Following a woman's delivery it is important to address the subject of protecting children from exposure to second-hand smoke in the home. A 'partnership' approach works well. Start by simply acknowledging and accepting that your client smokes. If you try to show you understand that she is not ready to stop, she will be far more likely to be able to discuss ways she can minimise exposure of her child to smoke. The aim is to have a discussion to explore ways she can protect her children from exposure to tobacco smoke.

The types of questions you could ask include:

- What have you heard about smoking near children?

- Have you thought how you might keep smoke away from your baby?

- Can you make any changes to keep your baby safer?

- What about your family and friends who smoke? Could you ask them not to smoke in your home or near your baby?

- What about you or other people smoking in the car or when you go out?

- What could you do to separate children from smoke?

The point of this discussion is to get the smoker to decide and state the changes she could make, and for you to endorse them. Ideally, you want to encourage your patients to go outside to smoke whenever possible. If they are smoking indoors, encourage them to keep smoking in one place, well away from children and to ventilate the room thoroughly.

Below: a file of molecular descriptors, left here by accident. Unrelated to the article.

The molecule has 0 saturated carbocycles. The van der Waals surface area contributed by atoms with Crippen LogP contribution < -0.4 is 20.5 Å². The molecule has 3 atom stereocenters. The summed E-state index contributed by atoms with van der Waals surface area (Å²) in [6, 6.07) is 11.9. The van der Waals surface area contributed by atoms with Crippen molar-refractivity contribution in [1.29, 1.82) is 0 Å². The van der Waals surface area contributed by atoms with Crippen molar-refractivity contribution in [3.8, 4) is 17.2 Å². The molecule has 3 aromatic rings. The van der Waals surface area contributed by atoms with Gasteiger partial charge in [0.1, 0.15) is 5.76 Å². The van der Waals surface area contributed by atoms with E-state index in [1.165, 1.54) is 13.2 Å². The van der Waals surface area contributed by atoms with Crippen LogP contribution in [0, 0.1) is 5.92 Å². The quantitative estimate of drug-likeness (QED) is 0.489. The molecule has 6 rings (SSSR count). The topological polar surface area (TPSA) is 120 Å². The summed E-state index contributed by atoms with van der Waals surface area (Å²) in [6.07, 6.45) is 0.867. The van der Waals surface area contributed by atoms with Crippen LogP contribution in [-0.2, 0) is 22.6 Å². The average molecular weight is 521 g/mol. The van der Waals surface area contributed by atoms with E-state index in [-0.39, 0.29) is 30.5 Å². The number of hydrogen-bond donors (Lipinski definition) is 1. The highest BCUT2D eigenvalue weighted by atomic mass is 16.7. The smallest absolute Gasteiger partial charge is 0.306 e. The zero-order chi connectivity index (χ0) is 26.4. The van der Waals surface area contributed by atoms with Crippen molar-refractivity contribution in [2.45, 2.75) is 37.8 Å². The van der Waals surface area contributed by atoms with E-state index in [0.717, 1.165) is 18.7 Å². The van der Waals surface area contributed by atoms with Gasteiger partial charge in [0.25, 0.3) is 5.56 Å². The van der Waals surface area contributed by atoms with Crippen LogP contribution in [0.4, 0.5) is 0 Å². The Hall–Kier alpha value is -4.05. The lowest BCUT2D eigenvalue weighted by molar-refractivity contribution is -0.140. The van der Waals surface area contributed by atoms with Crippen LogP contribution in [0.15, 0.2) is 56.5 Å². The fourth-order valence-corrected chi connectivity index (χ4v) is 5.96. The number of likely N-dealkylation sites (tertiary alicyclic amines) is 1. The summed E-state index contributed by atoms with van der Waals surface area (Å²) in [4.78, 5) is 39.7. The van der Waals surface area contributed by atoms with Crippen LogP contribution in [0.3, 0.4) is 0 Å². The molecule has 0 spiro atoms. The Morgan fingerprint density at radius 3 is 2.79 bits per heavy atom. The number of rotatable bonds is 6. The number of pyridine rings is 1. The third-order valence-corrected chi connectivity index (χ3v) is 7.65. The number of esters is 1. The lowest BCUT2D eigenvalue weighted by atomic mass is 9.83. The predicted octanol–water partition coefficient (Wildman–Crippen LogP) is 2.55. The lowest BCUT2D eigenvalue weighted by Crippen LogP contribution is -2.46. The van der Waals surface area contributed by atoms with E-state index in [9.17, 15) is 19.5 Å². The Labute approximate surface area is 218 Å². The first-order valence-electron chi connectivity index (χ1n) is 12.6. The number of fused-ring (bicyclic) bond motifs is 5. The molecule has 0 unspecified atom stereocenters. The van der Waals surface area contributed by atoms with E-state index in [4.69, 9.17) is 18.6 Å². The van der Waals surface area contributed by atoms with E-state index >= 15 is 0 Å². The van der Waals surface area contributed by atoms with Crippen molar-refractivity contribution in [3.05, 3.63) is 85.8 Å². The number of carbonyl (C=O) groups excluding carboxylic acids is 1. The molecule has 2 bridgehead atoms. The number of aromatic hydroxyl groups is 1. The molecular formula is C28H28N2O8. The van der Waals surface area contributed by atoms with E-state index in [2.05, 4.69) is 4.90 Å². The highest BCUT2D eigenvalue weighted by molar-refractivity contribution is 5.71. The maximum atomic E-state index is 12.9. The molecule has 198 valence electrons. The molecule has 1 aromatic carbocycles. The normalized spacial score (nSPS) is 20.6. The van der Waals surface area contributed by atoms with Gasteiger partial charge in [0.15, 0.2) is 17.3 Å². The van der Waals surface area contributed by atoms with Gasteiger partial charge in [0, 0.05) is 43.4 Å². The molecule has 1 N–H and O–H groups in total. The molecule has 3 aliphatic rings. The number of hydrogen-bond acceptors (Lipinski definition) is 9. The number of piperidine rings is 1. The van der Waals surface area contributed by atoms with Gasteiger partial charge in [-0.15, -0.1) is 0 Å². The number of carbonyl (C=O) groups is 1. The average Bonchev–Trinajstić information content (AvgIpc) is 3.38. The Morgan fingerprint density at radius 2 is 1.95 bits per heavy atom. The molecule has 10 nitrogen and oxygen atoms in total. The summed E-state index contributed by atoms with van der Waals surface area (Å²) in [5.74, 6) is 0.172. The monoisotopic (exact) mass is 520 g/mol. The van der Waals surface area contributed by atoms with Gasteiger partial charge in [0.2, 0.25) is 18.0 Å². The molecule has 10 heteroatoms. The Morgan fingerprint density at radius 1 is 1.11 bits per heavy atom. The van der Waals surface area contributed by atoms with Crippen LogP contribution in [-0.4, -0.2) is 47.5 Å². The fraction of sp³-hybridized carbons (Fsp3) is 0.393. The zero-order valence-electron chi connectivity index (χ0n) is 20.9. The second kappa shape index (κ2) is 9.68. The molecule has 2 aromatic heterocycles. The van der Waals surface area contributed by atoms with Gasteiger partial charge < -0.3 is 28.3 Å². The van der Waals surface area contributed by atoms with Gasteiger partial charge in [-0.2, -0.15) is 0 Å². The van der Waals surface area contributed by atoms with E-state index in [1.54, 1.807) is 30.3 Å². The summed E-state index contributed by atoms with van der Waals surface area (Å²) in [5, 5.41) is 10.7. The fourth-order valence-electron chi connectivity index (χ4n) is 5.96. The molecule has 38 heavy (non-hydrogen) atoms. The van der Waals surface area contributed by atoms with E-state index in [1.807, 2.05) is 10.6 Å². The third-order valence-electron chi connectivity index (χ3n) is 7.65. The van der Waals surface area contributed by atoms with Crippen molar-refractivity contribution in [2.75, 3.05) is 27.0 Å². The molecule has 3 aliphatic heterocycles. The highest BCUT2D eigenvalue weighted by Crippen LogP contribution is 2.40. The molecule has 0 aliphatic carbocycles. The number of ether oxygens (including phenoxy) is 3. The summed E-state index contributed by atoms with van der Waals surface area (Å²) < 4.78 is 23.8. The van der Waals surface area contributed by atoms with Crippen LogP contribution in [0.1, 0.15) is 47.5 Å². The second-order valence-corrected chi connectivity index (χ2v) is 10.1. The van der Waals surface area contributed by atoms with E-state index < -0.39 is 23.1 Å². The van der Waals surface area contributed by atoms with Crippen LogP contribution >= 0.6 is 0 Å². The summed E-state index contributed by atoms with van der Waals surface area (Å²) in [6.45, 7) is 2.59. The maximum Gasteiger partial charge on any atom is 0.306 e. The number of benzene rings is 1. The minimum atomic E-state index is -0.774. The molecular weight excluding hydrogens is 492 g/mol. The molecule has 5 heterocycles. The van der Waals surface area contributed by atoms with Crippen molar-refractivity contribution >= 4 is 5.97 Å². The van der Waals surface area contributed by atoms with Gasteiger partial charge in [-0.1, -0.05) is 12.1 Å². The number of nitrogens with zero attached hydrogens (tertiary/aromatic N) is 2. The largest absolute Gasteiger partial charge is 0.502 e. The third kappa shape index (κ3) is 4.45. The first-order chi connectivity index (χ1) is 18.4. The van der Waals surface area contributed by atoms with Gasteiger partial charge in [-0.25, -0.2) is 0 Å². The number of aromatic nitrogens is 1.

Conclusion
Although many women will continue to smoke in pregnancy despite all the support and help offered, you may have been able to plant a seed that starts the process of change. Even if a woman is unable to give up smoking, your work may result in her giving up during her next pregnancy.

Footnote
Pam Hancock: Sheffield Stop-Smoking Service, 4 Dragoon Court, Hillsborough Barracks, Penistone Road, Sheffield, S6 2GZ.

  • Comment

Have your say

You must sign in to make a comment

Please remember that the submission of any material is governed by our Terms and Conditions and by submitting material you confirm your agreement to these Terms and Conditions. Links may be included in your comments but HTML is not permitted.